Dubscience: Looking From The Outside In is a multi-media event depicting the people I’ve come in to contact with throughout Baltimore. I’ve covered so many events in the past, It’s my way of saying thank you for their continued support. I’ve got some great work to display, both photo and video, most of which is unseen. Awesome live entertainment by the #BaltimoreGirls, Eze Jackson, Terrance Smalls & CreA-She. DJ Lone will be in the house spinning trip-hop and some slick house music. Light fare and all work will be on sale. There will also be a photo dedication to the late Big Brother Derrick Jones and a silent auction in which the proceeds will be donated back to his family.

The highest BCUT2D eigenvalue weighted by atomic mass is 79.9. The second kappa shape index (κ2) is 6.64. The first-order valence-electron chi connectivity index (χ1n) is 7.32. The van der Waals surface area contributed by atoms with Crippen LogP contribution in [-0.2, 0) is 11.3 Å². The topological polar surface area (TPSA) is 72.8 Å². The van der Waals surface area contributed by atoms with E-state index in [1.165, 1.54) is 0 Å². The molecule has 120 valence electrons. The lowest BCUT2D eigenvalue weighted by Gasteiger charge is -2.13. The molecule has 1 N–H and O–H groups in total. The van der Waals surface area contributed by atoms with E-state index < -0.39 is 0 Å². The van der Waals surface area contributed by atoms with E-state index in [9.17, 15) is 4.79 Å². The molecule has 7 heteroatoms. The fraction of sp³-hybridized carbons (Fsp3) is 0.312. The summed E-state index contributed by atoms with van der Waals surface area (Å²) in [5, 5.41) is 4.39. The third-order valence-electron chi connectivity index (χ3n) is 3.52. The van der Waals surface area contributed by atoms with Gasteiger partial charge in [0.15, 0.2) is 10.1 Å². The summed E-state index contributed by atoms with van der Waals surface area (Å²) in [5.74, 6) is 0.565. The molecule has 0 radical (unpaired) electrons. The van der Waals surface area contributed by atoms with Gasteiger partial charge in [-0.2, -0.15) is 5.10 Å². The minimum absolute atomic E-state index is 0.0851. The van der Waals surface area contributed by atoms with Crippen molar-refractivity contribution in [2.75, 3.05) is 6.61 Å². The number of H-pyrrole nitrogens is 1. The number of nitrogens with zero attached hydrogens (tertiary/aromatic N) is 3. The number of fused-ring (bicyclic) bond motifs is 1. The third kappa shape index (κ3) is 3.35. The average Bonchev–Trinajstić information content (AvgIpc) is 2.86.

Dubscience: Even as a small business you always want to look at expanding. I’ve partnered up with Dominic Nell and Safiyatou to form #TeamGenius, in which we offer our services as a tag team effort regarding photo shoots, events, corporate work and vending. Dominic and I are also planning a few workshop events, exhibitions and pop up shops in the very near future.